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Horizon: Zero Dawn

Anticipating the release of Horizon: Zero Dawn on February 28, 2017 was nearly as bad as anticipating the release of The Elder Scrolls V: Skyrim on November 11, 2011. At least it was for me.

The game looked fantastic is videos of the presentation at E3 and I can only imagine what it was like actually being at E3 and seeing it on the big screen in person.

Anyway, let me get into what I’ve experienced in the game so far. At the time of this post, I’ve played about 5 hours in the couple days since the game’s release date.

First of all, the game is gorgeous. The character design is lifelike without trying to be realistic and yet achieves a storybook-like aesthetic. The scenery is painterly in such a beautiful way and it all blends together really well. The Uncanny Valley toward human characters being too human-like in this game is not an issue, but it is pretty close. A couple things that I’ve noticed and would say throws it off is the jittery movement of the character due to what seems is very fast responding controls and the slightly awkward and, at times, funny mouth movements to, what is otherwise, really well voice acted dialogue.

Upon the game’s start, you are presented with a rollback in time of Rost and Aloy. Outcasts and certainly not forgotten. Aloy is a baby and Rost tells her of the ritual of the blessing of a name. This backstory is wonderfully told as you are learning the controls and mechanics of the overall game itself. A perfect blend of gameplay and cut-scenes that smoothly moves into the current story-line and quests to keep you busy.

I’m going to venture a guess that I’m not the first or will be the only person to compare HZD to games like Rise of the Tomb Raider, FarCry Primal or Assassin’s Creed, but there are some similarities and that is not a bad thing at all.

Then, add to that a sci-fi aspect of what once was in this post-apocalyptic world with metal-and-wire, yet animal-like robots roaming the world and the intrigue of discovering what is there to discover is really exciting.

Leveling up via XP for completing main story, side quests, errands, etc. and you apply skill points to leveling up your abilities. There is plenty of armor and weapons to trade with merchants as your progress along. Everything is pretty intuitive and easy-to-understand. I also really like the Merchants menus for buying and selling. You can easily navigate through your inventory and decide what to sell and what to keep when future crafting needs come up.

Saving your game is quickly accessible at campfires. Walk up to the campfire and you’re presented with a choice of a Quick Save or a Manual Save. Saving every time you get to a campfire is a great idea too… the game does make you work to stay alive in some situations.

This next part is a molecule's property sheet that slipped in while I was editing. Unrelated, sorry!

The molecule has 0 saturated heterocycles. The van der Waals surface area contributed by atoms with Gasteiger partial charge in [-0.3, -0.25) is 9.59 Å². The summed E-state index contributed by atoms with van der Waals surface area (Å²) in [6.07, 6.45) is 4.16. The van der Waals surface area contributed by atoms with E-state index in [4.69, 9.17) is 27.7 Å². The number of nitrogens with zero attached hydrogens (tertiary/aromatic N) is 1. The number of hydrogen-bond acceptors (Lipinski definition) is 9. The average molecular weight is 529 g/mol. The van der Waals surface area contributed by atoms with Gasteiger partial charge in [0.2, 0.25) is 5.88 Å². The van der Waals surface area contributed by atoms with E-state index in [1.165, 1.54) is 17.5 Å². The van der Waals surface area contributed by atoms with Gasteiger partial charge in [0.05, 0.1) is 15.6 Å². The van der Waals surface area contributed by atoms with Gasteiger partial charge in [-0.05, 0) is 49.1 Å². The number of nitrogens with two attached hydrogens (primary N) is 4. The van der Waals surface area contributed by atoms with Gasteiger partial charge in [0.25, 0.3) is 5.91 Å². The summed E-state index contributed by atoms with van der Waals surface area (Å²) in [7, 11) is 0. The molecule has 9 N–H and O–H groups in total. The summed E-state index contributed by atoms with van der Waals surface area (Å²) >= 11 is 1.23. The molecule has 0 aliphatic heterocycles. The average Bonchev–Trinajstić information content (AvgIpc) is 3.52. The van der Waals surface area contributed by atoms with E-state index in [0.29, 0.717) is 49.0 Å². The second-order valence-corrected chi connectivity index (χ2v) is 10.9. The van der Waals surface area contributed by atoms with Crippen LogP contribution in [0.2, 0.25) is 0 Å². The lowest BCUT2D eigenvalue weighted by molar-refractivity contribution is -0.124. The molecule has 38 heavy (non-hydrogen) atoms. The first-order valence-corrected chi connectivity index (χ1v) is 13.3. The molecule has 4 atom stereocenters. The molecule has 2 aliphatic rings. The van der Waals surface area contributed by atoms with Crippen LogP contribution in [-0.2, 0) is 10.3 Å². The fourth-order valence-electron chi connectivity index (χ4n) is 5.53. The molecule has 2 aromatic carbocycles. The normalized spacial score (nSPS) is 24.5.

Gathering items to keep your ammo stocked and satchel full of medicinal things to eat to regain health when you take damage is reminiscent of Rise of the Tomb Raider while crouching and sneaking along tall grass patches and calling an enemy over with a whistle to take them down one-by-one is reminiscent of Assassin’s Creed games.

I have to mention the “Photo Mode”. I’m a photographer of sorts. I like taking photos with a fairly decent Digital SLR and love messing around with depth of field differences with aperture and focal length… so I get caught up with the photo mode in HZD. Its features are fairly in-depth and you can create some really great looking wallpapers and even get a hi-rez image suitable for a print to hang on the wall. You can then change the time of day and get it just-right for the capture you want. Scrolling the time-of-day slider from one end to the other is pretty amazing while watch the sun go down and the moon move across the sky during the evening hours.

Getting Aloy in a scene and then using the depth of field setting to adjust the backdrop and creating that unique capture all your own is quite a bit of fun. Aloy is really cooperative and stands still while your move the camera around to get the final screen shot all set up. I have yet to hear her complain. 🙂

Getting a photo of Aloy in the midst of an epic battle with a machine is a matter of pushing trigger buttons to hold a particular position while getting back out to the menu to select photo mode, but it can be done. I’m confident I will get caught up in finding that moment in a battle that will create a really amazing photo-op. The images captured for this review were all capture while in-game using photo mode.

Only really one complaint so far. With all these really cool features, it would have been nice to see more controller configuration settings. The only adjustment is inverting the Y-axis and there should just be more. Legacy and Legacy Southpaw are still legit settings and are necessary for those who aren’t able to play the game because of the frustration of the controller not having more flexibility. Let alone making a game like this one far more accessible by people who are used to other configurations as well as people with disabilities having a set up that allows them to play too.

This game scratches an itch of this style of game and is quickly becoming my go-to as I get more into it. It’s the same thing that sucked me into Skyrim for hundreds of hours and I’m not sure to be excited or afraid that Horizon: Zero Dawn will do the same. The only thing going for me is that I understand HZD is about 42-45 hours to complete. Again, not sure if this makes me happy or sad. Do I want it to have more to do to have it take longer to play completely? Yes… no… yes… damn it!

I’d not be surprised if this game gets some Game of the Year awards. It’s already one of my top favorites for 2017 and the bar is set high with this one. If it had more controller configurations, it would be flawless.


by Tom, The Loot Box Podcast
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